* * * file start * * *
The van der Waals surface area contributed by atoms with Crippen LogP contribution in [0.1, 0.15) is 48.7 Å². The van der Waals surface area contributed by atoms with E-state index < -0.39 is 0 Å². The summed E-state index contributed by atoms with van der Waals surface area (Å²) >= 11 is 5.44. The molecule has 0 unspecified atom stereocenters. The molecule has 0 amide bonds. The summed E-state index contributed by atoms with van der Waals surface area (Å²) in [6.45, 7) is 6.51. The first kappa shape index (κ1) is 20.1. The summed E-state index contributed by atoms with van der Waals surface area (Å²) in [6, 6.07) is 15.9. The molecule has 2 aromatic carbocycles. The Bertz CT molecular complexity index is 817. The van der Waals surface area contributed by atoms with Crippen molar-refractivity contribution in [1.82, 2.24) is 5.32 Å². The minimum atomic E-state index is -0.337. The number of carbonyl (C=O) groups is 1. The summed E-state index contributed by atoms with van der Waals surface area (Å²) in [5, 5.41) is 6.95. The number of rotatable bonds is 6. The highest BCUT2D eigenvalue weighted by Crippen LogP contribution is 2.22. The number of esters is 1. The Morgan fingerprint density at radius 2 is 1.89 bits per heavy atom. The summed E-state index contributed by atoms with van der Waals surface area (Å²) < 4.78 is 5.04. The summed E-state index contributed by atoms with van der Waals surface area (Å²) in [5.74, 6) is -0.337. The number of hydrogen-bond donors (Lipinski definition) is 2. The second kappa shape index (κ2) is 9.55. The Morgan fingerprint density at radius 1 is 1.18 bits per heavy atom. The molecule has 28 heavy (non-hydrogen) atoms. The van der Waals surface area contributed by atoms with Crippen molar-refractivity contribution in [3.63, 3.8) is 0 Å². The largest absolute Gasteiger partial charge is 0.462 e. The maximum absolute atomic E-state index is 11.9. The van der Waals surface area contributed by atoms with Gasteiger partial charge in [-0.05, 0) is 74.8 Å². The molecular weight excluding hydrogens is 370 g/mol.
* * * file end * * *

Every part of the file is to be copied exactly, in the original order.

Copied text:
The van der Waals surface area contributed by atoms with Crippen LogP contribution in [0.1, 0.15) is 48.7 Å². The van der Waals surface area contributed by atoms with E-state index < -0.39 is 0 Å². The summed E-state index contributed by atoms with van der Waals surface area (Å²) >= 11 is 5.44. The molecule has 0 unspecified atom stereocenters. The molecule has 0 amide bonds. The summed E-state index contributed by atoms with van der Waals surface area (Å²) in [6.45, 7) is 6.51. The first kappa shape index (κ1) is 20.1. The summed E-state index contributed by atoms with van der Waals surface area (Å²) in [6, 6.07) is 15.9. The molecule has 2 aromatic carbocycles. The Bertz CT molecular complexity index is 817. The van der Waals surface area contributed by atoms with Crippen molar-refractivity contribution in [1.82, 2.24) is 5.32 Å². The minimum atomic E-state index is -0.337. The number of carbonyl (C=O) groups is 1. The summed E-state index contributed by atoms with van der Waals surface area (Å²) in [5, 5.41) is 6.95. The number of rotatable bonds is 6. The highest BCUT2D eigenvalue weighted by Crippen LogP contribution is 2.22. The number of esters is 1. The Morgan fingerprint density at radius 2 is 1.89 bits per heavy atom. The summed E-state index contributed by atoms with van der Waals surface area (Å²) < 4.78 is 5.04. The summed E-state index contributed by atoms with van der Waals surface area (Å²) in [5.74, 6) is -0.337. The number of hydrogen-bond donors (Lipinski definition) is 2. The second kappa shape index (κ2) is 9.55. The Morgan fingerprint density at radius 1 is 1.18 bits per heavy atom. The molecule has 28 heavy (non-hydrogen) atoms. The van der Waals surface area contributed by atoms with Crippen molar-refractivity contribution in [3.63, 3.8) is 0 Å². The largest absolute Gasteiger partial charge is 0.462 e. The maximum absolute atomic E-state index is 11.9. The van der Waals surface area contributed by atoms with Gasteiger partial charge in [-0.05, 0) is 74.8 Å². The molecular weight excluding hydrogens is 370 g/mol.